Every person in New Mexico has a statutory duty to report known or suspected child abuse or neglect to the proper authorities. Does this duty extend to attorneys who have their own set of ethical rules prohibiting disclosure of confidential client information? In State v. Strauch, the New Mexico Supreme Court held that the “every person” language of the Abuse and Neglect Act extends the mandatory duty to report to all persons, not just those professionals who work most frequently with children and are enumerated in the statute. This interpretation spurs an analysis of the interplay among the attorney-client privilege, the rules of professional conduct for attorneys, and the legislative authority to affect these rules of the court. Likely, the court rules governing ethical attorney conduct and the attorney-client privilege supersede the legislature’s attempt to require attorneys to report child abuse or neglect when doing so would violate attorney-client confidentiality.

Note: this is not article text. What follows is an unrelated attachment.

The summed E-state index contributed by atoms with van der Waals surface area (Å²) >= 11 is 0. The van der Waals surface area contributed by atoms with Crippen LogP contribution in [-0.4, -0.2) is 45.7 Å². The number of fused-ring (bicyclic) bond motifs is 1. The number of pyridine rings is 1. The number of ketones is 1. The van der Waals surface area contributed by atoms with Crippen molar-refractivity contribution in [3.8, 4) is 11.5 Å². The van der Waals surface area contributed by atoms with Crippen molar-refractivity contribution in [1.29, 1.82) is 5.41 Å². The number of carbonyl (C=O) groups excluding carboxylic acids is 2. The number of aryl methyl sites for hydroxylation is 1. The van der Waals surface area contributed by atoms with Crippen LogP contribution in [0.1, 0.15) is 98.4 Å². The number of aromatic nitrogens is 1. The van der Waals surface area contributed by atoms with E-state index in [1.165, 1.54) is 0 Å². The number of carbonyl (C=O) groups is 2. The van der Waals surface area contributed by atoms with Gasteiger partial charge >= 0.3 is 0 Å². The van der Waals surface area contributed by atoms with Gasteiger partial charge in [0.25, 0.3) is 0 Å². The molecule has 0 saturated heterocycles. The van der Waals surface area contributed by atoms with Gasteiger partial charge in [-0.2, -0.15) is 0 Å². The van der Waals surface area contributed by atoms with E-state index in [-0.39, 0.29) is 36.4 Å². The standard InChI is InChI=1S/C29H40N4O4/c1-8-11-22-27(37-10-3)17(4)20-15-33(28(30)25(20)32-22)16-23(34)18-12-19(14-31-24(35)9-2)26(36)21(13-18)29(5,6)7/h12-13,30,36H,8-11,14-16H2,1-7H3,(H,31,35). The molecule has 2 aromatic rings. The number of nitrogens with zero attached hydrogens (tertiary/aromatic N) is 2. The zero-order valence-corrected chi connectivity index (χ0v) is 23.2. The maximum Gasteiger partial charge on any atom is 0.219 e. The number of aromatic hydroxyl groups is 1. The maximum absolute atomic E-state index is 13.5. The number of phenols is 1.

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Between a Rock and an Ethical Duty: Attorney Obligations Under the Reporting Requirement of New Mexico’s Abuse and Neglect Act,
N.M. L. Rev.
Available at: http://digitalrepository.unm.edu/nmlr/vol47/iss2/6